There are few instances of jazz musicians who achieve both musical greatness and some degree of genuine popularity. The rare cases are signalled by one syllable recognition (Duke, Bird, Monk, Miles, Trane) at most two (Satchmo, Dizzy). The most prominent current activity in jazz recording revolves around archival releases, whether reissues or newly uncovered discoveries. Each of these sets presents musicians who had a certain dance with significant popularity.

01 Hot HouseIf there’s a singular jazz event embedded in Toronto history, it’s one that occurred in 1953. Hot House: The Complete Jazz at Massey Hall Recordings (Craft Recordings CR00683 has often been marketed as The Greatest Jazz Concert Ever, a wild claim by any standard, but it is drenched in greatness. With saxophonist Charlie Parker, trumpeter Dizzy Gillespie, pianist Bud Powell, bassist Charles Mingus and drummer Max Roach, every musician in the quintet represented one of the greatest figures ever to play jazz (or anything else) on his instrument of choice. They had all played together extensively, and in 1953 were at or near their peak abilities. When it was originally released on Mingus’ Debut label, the bassist, unhappy with the original recording levels, overdubbed his bass parts. 

The present reissue offers optimal restoration of the original recordings on Disc One of the two-CD package, both the quintet set and a trio set by Powell, Mingus and Roach. A live recording at the dawn of the LP era, it offers longer takes than earlier formats had accommodated, so there’s plenty of brilliant blowing on bop anthems like Salt Peanuts and A Night in Tunisia, performances now embedded in jazz history. Powell, with perhaps the talent closest to Parker’s but with a life even more troubled (by police beatings, addiction, mental illness and electroshock therapy), performs brilliantly, especially in the trio set. Mingus’ remodelling of the quintet recordings is on Disc Two. His overdubs are at a tasteful volume level and are models of bebop bass line construction. The foldout liner includes a fine 2009 account of the 1953 event written by an attendee, longtime Coda and The WholeNote contributor Don Brown.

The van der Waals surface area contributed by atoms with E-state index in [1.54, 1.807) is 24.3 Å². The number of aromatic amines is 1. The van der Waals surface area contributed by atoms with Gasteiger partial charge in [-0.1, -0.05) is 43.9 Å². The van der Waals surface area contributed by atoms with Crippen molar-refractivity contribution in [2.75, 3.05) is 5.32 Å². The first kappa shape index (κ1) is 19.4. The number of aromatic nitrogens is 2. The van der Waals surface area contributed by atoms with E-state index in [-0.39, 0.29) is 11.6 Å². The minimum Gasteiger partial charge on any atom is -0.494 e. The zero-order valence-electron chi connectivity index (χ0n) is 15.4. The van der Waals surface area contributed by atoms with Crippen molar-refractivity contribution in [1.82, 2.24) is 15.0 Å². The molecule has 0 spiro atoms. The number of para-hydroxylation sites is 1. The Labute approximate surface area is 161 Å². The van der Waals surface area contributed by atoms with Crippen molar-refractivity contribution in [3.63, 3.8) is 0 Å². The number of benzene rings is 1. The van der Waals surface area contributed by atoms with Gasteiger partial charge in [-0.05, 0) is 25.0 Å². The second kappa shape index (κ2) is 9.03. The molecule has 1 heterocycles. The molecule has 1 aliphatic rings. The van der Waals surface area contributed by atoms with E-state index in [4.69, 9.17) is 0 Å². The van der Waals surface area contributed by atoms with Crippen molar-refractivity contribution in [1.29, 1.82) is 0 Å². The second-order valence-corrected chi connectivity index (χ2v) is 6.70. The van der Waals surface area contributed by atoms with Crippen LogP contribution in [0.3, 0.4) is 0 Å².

02 Ahmad JamalPianist Ahmad Jamal, whose approach emphasized design over emotional impulse, has always been admired by audiences and musicians, though sometimes derided by critics. The third and last of a series of two-CD sets, his Emerald City Nights: Live at the Penthouse 1966-68 (Jazz Detective DDJD-006 has the trio completed by bassist Jamil Nasser and drummer Frank Gant. It’s very much in the mould of the previous sets, though with more emphasis on current pop material. It has the fine structural detailing of Jamal’s arrangements, the hand-in-glove accompaniment of talented and regular sidemen and the regal elegance of Jamal’s keyboard command, here applied to a repertoire that stretches from traditional standards like Autumn Leaves to the then-current jazz of John Handy’s Dance to the Lady. There are also several contemporary film and television themes, like Naked City Theme and Alfie, a sign of the times that Jamal and his partners treat as vehicles for extrapolation. Among the extended improvisations, Henry Mancini’s Mr. Lucky and Antonio Carlos Jobim’s Corcovado stand out, while Jamal also provides a gem-like, unaccompanied solo rendering of Johnny Mandel’s Emily.

03 Wes MontgomeryAnother master stylist, Wes Montgomery, was definitely the most admired jazz guitarist of the 1960s, whether for his lyricism, rhythmic drive or the solos that often developed through choruses of single notes, then octaves, then chords. While the later recordings in his short career often featured pop ballads with light-pop orchestrations and minimal improvisation, his live performances generally stuck to the mainstream modern jazz that first brought him fame, like those heard with the Wynton Kelly Trio on Maximum Swing: The Unissued 1965 Half Note Recordings (Resonance HCD-2067, recorded on Sundays between September and November 1965. Some of Montgomery’s greatest recordings were done with Kelly, who shared the guitarist’s own qualities, including strong roots in blues and swing and a crisp, engaging sense of purpose. 

The Kelly trio was literally Miles Davis’ former rhythm section with drummer Jimmy Cobb and bassist Paul Chambers. Here, Chambers is present for only the first three tracks, giving way to a succession of other distinguished bassists – Ron Carter, Major Holley and Larry Ridley – all of whom perform admirably. The recording quality isn’t good, but the spirited music usually rises above it, from high energy versions of Impressions, Cherokee and Four on Six to extended treatments of Star Eyes and The Song Is You, works crafted for Montgomery and Kelly’s combination of tuneful improvisations and joyous bounce. 

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